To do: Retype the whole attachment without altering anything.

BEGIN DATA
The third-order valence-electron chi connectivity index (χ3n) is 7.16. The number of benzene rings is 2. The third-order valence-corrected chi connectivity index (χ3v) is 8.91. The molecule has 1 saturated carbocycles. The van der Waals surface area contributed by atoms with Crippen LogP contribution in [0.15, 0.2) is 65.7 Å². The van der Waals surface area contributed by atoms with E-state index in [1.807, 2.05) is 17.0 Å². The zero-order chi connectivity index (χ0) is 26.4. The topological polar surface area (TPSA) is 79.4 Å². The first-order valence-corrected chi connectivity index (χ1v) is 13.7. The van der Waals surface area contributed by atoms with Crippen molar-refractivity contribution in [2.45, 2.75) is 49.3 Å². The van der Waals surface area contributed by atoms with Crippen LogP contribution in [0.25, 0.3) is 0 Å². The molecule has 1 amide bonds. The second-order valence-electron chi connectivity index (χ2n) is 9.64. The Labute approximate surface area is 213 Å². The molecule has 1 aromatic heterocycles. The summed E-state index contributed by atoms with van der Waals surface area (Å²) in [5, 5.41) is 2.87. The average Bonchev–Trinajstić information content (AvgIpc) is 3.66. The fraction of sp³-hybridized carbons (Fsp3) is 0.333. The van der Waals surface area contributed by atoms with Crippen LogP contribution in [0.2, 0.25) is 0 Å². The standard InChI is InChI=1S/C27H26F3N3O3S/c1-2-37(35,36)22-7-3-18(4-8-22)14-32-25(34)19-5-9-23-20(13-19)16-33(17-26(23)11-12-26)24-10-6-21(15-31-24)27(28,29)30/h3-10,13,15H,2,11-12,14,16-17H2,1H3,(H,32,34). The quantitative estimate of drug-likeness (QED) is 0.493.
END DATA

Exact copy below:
The third-order valence-electron chi connectivity index (χ3n) is 7.16. The number of benzene rings is 2. The third-order valence-corrected chi connectivity index (χ3v) is 8.91. The molecule has 1 saturated carbocycles. The van der Waals surface area contributed by atoms with Crippen LogP contribution in [0.15, 0.2) is 65.7 Å². The van der Waals surface area contributed by atoms with E-state index in [1.807, 2.05) is 17.0 Å². The zero-order chi connectivity index (χ0) is 26.4. The topological polar surface area (TPSA) is 79.4 Å². The first-order valence-corrected chi connectivity index (χ1v) is 13.7. The van der Waals surface area contributed by atoms with Crippen molar-refractivity contribution in [2.45, 2.75) is 49.3 Å². The van der Waals surface area contributed by atoms with Crippen LogP contribution in [0.25, 0.3) is 0 Å². The molecule has 1 amide bonds. The second-order valence-electron chi connectivity index (χ2n) is 9.64. The Labute approximate surface area is 213 Å². The molecule has 1 aromatic heterocycles. The summed E-state index contributed by atoms with van der Waals surface area (Å²) in [5, 5.41) is 2.87. The average Bonchev–Trinajstić information content (AvgIpc) is 3.66. The fraction of sp³-hybridized carbons (Fsp3) is 0.333. The van der Waals surface area contributed by atoms with Crippen LogP contribution in [0.2, 0.25) is 0 Å². The standard InChI is InChI=1S/C27H26F3N3O3S/c1-2-37(35,36)22-7-3-18(4-8-22)14-32-25(34)19-5-9-23-20(13-19)16-33(17-26(23)11-12-26)24-10-6-21(15-31-24)27(28,29)30/h3-10,13,15H,2,11-12,14,16-17H2,1H3,(H,32,34). The quantitative estimate of drug-likeness (QED) is 0.493.